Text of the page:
Dr. Diane Ravitch, now of New York University, formerly the Assistant Secretary of Education for Research in the administration of George H. W. Bush, argues that both left and right share blame for bad textbooks as a result of these fights, in her book, The Language Police. I am most familiar with the Holt Rinehart Winston (HRW) series, The American Nation, from using it for three years (we were using an earlier edition of the book shown in the link).

The books must mention a broad range of specific topics and people. All of the approved history books suffer from a resulting dullness in their addressing the topics which makes history a real foot-slogging exercise for most Texas high school students. HRW offers significant additional products to help teachers — I made heavy use of the CD-ROM accompanying the text and especially its software to help generate tests. I found it necessary to use chunks from my extensive video library to supplement, and in critical areas for the Texas exit exam for seniors, the book did not inspire students to learn the material — for Wilson’s Fourteen Points, the Japanese internment during World War II, Truman’s decision to drop atomic bombs on Japan, Vietnam and the Cold War, for example. These specific areas do not stand out in the book, not as I wish they would, and not in a way that the average kid would understand the issues.

History should sing. The study of history should inspire students, as patriots, as citizens, as parents and as humans interested in real drama. Dull books put the burden on teachers to make the history sing, and too few teachers are up to the task, especially in a world dominated by state-mandated teaching to a test (Texas Assessment of Knowledge and Skills, or TAKS). I have a dream. I have high hopes that the Texas SBOE will make great new standards for English, standards that will lend themselves to helping teachers make the subject sing for the students so they will happily and well learn the topic.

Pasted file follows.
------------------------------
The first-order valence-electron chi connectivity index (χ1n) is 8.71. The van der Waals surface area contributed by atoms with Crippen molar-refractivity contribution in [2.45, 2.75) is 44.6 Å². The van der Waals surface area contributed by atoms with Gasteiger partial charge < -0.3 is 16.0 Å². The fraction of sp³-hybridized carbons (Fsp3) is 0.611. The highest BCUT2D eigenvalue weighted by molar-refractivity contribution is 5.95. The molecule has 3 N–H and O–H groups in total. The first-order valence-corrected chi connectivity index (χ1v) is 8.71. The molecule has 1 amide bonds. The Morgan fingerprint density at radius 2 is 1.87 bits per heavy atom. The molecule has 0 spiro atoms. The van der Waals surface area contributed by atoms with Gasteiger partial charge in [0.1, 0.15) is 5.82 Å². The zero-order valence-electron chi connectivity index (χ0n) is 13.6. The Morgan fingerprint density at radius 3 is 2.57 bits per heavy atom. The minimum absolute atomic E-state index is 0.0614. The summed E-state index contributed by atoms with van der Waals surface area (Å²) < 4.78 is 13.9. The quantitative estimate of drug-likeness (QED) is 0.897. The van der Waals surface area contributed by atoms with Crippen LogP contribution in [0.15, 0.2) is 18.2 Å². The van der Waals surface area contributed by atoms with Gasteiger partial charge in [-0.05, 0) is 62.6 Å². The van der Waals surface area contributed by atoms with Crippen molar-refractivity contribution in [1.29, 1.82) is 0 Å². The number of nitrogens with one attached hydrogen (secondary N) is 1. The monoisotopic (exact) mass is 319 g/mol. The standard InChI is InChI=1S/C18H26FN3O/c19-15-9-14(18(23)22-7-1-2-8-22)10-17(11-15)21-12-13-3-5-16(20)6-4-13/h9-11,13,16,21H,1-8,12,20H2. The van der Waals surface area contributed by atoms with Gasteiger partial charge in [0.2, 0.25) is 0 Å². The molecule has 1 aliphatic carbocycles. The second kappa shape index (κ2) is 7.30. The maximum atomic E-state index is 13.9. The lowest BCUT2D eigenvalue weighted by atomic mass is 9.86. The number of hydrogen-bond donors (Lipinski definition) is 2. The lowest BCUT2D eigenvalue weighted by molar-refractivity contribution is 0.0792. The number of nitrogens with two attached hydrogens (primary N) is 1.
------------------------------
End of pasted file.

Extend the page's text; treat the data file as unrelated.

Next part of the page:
I have a dream that this process will lead to a similar renaissance in U.S. history, and in biology, and in other topics. But I am dulled with the understanding of past history from the Texas SBOE.

Because Texas is a huge market for publishers, they will skew their books as Texas asks, often. You have a stake in the Texas curriculum regardless where you live. Watch that space!

Last few Texas TAKS Exit Level Social Studies students? Review here

April 11, 2014

Stealing this wholesale from my history class blog:  A few hundred students still need to take the old TAKS Exit Level Social Studies Test, in order to finish their high school diploma requirements.

Isn't the TAKS Test dead?  Not yet -- zombie like, it still prowls the nightmares of older students working to get a Texas diploma.  Test review and practice in this post